I’ll be blunt. There are a lot of issues with the NFL, and I mean a lot. From the fines players get, to the suspensions the players get, the unions, the alarming rate of concussions. But right now, nothing is standing out from the NFL more than the domestic violence from various players, and some of these players are of the best in the league.
It all began when Ray Rice was accused of beating his then-fiancée in an elevator, where he was arrested and charges were filed. He was initially suspended for two games by commissioner Roger Goodell. This suspension caused outrage from fans all over who believed the NFL did not take a strong enough stance on domestic violence and were not respecting womens’ integrity. But suddenly, a video surfaced of Rice punching and spitting at his then-fiancée, and one of the punches was so hard it knocked her unconscious to the point where Rice had to literally drag her out of the elevator. As a result, Goodell suspended Rice indefinitely and the Ravens cut him from the team claiming they had not seen the video.
This story resulted in a firestorm of domestic violence stories coming from NFL players. They are now the main headliners when you go on ESPN or NFL.com. Other players accused of domestic violence include Adrian Peterson, who was accused on separate charges on beating two of his sons with a “switch” or a tree branch for disciplinary reasons. People questioned whether he went too far, as one of his sons suffered wounds to his legs, arms, and back, while in another incident his other son was seen having a wound and bandages on his head. As a result he was placed on the NFL’s exempt list, where he now cannot participate in team activities until everything is sorted out.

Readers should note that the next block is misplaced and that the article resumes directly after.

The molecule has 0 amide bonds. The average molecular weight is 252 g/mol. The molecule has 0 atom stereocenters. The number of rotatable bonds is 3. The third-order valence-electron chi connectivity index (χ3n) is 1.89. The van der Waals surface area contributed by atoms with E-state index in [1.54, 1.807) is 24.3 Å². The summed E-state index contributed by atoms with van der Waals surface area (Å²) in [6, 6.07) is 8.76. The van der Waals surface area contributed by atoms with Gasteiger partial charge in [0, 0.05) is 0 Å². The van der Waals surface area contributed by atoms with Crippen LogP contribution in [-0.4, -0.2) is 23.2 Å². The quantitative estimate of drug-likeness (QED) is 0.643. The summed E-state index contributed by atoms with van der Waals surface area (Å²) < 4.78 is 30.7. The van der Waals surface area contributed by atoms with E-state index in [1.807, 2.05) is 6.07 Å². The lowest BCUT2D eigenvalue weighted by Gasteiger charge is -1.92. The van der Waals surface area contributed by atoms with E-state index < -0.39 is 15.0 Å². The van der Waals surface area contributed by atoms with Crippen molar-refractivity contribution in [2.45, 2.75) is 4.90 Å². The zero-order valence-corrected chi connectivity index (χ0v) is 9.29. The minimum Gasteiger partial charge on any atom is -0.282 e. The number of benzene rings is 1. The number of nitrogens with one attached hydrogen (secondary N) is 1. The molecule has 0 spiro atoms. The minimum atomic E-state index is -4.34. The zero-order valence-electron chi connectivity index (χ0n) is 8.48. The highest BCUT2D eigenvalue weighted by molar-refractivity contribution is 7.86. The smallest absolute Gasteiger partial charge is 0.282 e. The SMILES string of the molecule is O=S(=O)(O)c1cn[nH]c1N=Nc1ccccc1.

Carolina Panthers defensive end (and their best one) Greg Hardy, who was accused of beating his then-girlfriend, is now awaiting a decision from the NFL. So is 49ers defensive end Ray McDonald, accused of hitting his pregnant fiancée. He too is awaiting a decision. And recently Arizona Cardinals running back Jonathan Dwyer was accused of punching his wife and throwing a shoe at his 18-month-old child. The violence just seems to be erupting at the wrong time.
As a result, the NFL retooled it’s domestic violence policy, where a first offense is a 6-game suspension and a second offense is a lifetime ban. The NFL attempted to make a response—now the question is how do we respond, how do we deal with issues of domestic violence? What does Islam say about domestic violence?
Now my initial response to this is what on earth is happening? How could someone beat the person they love? How could someone knock someone out or give their wives bruises? How does one truly love someone if they are being abusive? How does one beat their kids and give them very noticeable wounds? Times are changing and what may have been acceptable in the past could be considered unacceptable now. This also includes beatings of the people you love.